With all my men waiting for my reaction at being “dressed  down” by this chit of a girl with three years service to my 36 years, I did the only thing any officer and gentleman would have in a war zone.

I saluted her. Devika, I am sorry I interfered. Go. God is with you. There were at least two people hiding their tears that dark night and she was just one of them.

The drama had yet not unfolded. At Pattan, the area I was most worried about, one of her Gurkha escort vehicles broke down at about 2.30 a.m. The brave gutsy doctor asked her escort to catch up after repairing the broken down vehicle and proceeded the last 30 kilometers unescorted in her open Gypsy unescorted by other than her courage and God who was with her.

On the terror grid, no one is given special privileges, man or woman as everyone is committed to specific jobs so it was with enormous relief when Devika called me up at 4.30 a.m., Sir, the soldier has been operated upon and will make it. I joined in the operation.

It is Sunday. Can I have half a day off? You are aware I am 6 months pregnant and my hubby has arranged for my term tests.

That morning I called up the Corps Commander. The Army Commander was in station and was spoken to. So was the Chief. Three days later, she was awarded the Chief of Army Staff’s Commendation Card for her heroism and devotion to duty, a rare honour.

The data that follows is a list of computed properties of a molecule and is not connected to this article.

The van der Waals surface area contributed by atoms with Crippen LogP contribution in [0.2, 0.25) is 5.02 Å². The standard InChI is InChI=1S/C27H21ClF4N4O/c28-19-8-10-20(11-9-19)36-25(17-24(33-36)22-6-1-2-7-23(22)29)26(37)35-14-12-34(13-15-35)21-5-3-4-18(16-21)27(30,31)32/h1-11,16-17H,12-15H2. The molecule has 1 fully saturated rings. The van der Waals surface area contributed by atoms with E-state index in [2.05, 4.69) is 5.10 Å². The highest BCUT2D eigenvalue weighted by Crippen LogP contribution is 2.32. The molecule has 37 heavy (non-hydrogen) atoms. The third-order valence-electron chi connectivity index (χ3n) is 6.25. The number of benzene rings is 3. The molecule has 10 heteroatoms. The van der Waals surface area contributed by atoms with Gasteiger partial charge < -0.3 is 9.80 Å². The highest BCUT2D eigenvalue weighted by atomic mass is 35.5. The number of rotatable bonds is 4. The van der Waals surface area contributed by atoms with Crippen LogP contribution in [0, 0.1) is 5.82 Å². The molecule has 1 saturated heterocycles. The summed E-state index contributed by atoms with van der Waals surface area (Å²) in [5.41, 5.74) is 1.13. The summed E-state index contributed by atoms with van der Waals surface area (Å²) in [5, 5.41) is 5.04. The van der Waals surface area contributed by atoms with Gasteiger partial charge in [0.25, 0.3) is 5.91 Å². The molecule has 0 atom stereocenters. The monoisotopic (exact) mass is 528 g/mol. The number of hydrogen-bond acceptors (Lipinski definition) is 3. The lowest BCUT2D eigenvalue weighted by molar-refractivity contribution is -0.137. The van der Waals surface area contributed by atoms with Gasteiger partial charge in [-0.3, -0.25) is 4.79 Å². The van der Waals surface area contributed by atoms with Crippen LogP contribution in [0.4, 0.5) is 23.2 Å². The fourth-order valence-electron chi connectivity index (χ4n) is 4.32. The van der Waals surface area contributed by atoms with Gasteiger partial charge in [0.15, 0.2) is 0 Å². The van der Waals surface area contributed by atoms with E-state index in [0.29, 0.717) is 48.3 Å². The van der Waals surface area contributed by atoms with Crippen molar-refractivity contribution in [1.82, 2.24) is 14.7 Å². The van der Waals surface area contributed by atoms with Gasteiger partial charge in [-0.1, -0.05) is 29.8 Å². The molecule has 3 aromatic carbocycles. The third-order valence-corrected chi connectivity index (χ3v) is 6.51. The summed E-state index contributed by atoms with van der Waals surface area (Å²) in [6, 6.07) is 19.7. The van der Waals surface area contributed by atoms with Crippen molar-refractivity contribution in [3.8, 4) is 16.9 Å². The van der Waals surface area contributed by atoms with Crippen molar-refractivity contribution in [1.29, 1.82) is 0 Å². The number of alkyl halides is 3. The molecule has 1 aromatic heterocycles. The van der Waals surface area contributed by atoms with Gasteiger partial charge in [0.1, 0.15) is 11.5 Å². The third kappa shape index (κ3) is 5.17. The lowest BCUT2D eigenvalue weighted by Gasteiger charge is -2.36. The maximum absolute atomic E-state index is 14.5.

Months later this Tigress had delivered a baby. A child who would one day hear about a great, fiesty Mum, a woman who sorted out a protective General…and won.

When some of my peers say or write that women are not suited for the Uniform, I react very strongly in their favour because the women I have seen and interacted with were Tigresses in the main.

Jai Hind.

Be a Parent not a Superhuman

Really nice article …..Every Parent Must read

A few weeks ago, I had attended a birthday party of my daughter’s friend. There they played a game, the age old ‘Passing the parcel’, however, what was different was the way it was played. The child who was caught with the parcel when the music stopped was asked to leave the circle, but with that parcel as the gift, and then a new parcel was introduced. The game continued till every child got a gift. I asked the mother what was wrong with the earlier version, the version we had all grown up with.